First, let’s take a look at the hard costs of high turnover. What is a company going to spend in order to compensate for low retention rates? According to a study by the Society for Human Resource Management, employers will need to spend the equivalent of six to nine months of an employee’s salary in order to find and train their replacement. Doing the math, that means that for an employee salaried at $60,000 will cost the company anywhere from $30,000 to $45,000 to hire and train a replacement. Other research show that the average costs could be even higher. In a study conducted by the Center for America Progress, the cost of losing an employee can cost anywhere from 16% of their salary for hourly, unsalaried employees, to 213% of the salary for a highly trained position! So if a high trained executive is making $120,000 a year, the true loss could be up to $255,600 to the company!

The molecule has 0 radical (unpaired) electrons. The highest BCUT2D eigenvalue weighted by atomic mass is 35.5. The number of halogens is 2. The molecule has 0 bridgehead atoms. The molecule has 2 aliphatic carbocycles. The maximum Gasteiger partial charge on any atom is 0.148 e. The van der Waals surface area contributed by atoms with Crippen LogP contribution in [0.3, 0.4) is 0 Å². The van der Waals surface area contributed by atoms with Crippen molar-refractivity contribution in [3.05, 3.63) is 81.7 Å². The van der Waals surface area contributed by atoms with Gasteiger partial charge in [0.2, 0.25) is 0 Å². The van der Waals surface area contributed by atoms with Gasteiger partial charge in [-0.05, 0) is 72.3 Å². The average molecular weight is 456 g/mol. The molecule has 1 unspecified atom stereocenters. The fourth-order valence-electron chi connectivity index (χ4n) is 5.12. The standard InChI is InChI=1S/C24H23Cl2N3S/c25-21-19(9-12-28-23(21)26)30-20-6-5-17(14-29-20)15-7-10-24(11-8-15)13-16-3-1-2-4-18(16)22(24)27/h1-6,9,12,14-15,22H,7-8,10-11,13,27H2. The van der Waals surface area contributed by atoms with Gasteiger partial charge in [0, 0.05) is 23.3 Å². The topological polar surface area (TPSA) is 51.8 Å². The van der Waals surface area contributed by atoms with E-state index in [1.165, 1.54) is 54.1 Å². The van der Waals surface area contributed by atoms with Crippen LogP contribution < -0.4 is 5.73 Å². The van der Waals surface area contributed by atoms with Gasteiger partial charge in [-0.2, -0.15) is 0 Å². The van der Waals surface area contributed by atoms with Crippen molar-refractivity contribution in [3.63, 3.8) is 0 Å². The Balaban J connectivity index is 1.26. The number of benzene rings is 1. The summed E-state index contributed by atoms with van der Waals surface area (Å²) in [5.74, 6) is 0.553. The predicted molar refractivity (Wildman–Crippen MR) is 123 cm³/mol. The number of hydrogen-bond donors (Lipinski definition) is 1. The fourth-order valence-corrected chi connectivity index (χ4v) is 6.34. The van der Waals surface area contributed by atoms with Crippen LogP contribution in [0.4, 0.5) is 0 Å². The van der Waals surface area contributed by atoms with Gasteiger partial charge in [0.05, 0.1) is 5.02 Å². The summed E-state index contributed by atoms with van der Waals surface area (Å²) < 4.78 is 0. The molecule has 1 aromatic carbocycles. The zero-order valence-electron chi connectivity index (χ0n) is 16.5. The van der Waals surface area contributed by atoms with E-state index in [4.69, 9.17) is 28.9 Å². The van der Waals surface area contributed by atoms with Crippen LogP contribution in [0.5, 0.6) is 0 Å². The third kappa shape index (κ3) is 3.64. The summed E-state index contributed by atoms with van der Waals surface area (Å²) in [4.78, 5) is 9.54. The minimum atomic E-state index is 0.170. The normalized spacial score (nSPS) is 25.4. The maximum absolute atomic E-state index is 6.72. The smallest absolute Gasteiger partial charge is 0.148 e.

Perhaps getting rid of Thursday Happy Hour, flex-time, or reducing paid maternity leave was not such a good idea after all.

The question then becomes, why does losing an employee cost so much, and in what other ways do high turnover rates impact a company? From there we look to what can be done to keep strong employees engaged and happy at the company. Not just surviving but thriving at work.

  1. The Cost of Training and On-Boarding

Training an employee is not free, and is often relatively expensive. Training seminars and classes can cost a business thousands of dollars, and they can also result in the understaffing of other departments, as training sessions will often need to be led and monitored by other employees of the company. This can result in lowered productivity, and as Zane Benefits, points out the overworking of other employees making up for those who need to conduct training.

  1. Interview Expenses